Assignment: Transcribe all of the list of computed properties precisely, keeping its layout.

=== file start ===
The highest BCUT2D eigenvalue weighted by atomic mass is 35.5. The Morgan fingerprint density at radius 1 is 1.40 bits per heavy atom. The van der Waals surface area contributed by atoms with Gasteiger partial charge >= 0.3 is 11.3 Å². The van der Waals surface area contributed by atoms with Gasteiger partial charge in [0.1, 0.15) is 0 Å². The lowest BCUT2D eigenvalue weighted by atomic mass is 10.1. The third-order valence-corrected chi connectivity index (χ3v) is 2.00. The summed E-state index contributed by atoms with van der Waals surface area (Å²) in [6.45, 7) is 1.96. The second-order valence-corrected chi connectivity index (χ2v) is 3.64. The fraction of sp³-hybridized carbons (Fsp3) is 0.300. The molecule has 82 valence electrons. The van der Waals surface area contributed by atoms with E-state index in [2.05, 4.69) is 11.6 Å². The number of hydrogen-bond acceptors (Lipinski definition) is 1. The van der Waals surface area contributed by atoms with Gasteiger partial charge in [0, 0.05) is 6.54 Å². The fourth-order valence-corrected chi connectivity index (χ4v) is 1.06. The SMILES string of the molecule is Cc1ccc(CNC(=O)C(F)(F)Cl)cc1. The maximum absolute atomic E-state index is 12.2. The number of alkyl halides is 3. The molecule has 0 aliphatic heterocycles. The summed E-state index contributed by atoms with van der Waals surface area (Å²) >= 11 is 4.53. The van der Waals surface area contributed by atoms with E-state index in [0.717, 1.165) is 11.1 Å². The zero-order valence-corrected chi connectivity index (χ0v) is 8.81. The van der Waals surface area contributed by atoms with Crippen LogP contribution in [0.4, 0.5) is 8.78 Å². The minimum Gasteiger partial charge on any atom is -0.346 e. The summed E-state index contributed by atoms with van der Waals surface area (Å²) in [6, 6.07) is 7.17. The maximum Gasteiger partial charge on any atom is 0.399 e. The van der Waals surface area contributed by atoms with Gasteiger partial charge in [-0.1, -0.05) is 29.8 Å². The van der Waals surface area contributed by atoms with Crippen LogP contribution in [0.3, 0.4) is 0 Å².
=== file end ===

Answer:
The highest BCUT2D eigenvalue weighted by atomic mass is 35.5. The Morgan fingerprint density at radius 1 is 1.40 bits per heavy atom. The van der Waals surface area contributed by atoms with Gasteiger partial charge >= 0.3 is 11.3 Å². The van der Waals surface area contributed by atoms with Gasteiger partial charge in [0.1, 0.15) is 0 Å². The lowest BCUT2D eigenvalue weighted by atomic mass is 10.1. The third-order valence-corrected chi connectivity index (χ3v) is 2.00. The summed E-state index contributed by atoms with van der Waals surface area (Å²) in [6.45, 7) is 1.96. The second-order valence-corrected chi connectivity index (χ2v) is 3.64. The fraction of sp³-hybridized carbons (Fsp3) is 0.300. The molecule has 82 valence electrons. The van der Waals surface area contributed by atoms with E-state index in [2.05, 4.69) is 11.6 Å². The number of hydrogen-bond acceptors (Lipinski definition) is 1. The van der Waals surface area contributed by atoms with Gasteiger partial charge in [0, 0.05) is 6.54 Å². The fourth-order valence-corrected chi connectivity index (χ4v) is 1.06. The SMILES string of the molecule is Cc1ccc(CNC(=O)C(F)(F)Cl)cc1. The maximum absolute atomic E-state index is 12.2. The number of alkyl halides is 3. The molecule has 0 aliphatic heterocycles. The summed E-state index contributed by atoms with van der Waals surface area (Å²) >= 11 is 4.53. The van der Waals surface area contributed by atoms with E-state index in [0.717, 1.165) is 11.1 Å². The zero-order valence-corrected chi connectivity index (χ0v) is 8.81. The van der Waals surface area contributed by atoms with Crippen LogP contribution in [0.4, 0.5) is 8.78 Å². The minimum Gasteiger partial charge on any atom is -0.346 e. The summed E-state index contributed by atoms with van der Waals surface area (Å²) in [6, 6.07) is 7.17. The maximum Gasteiger partial charge on any atom is 0.399 e. The van der Waals surface area contributed by atoms with Gasteiger partial charge in [-0.1, -0.05) is 29.8 Å². The van der Waals surface area contributed by atoms with Crippen LogP contribution in [0.3, 0.4) is 0 Å².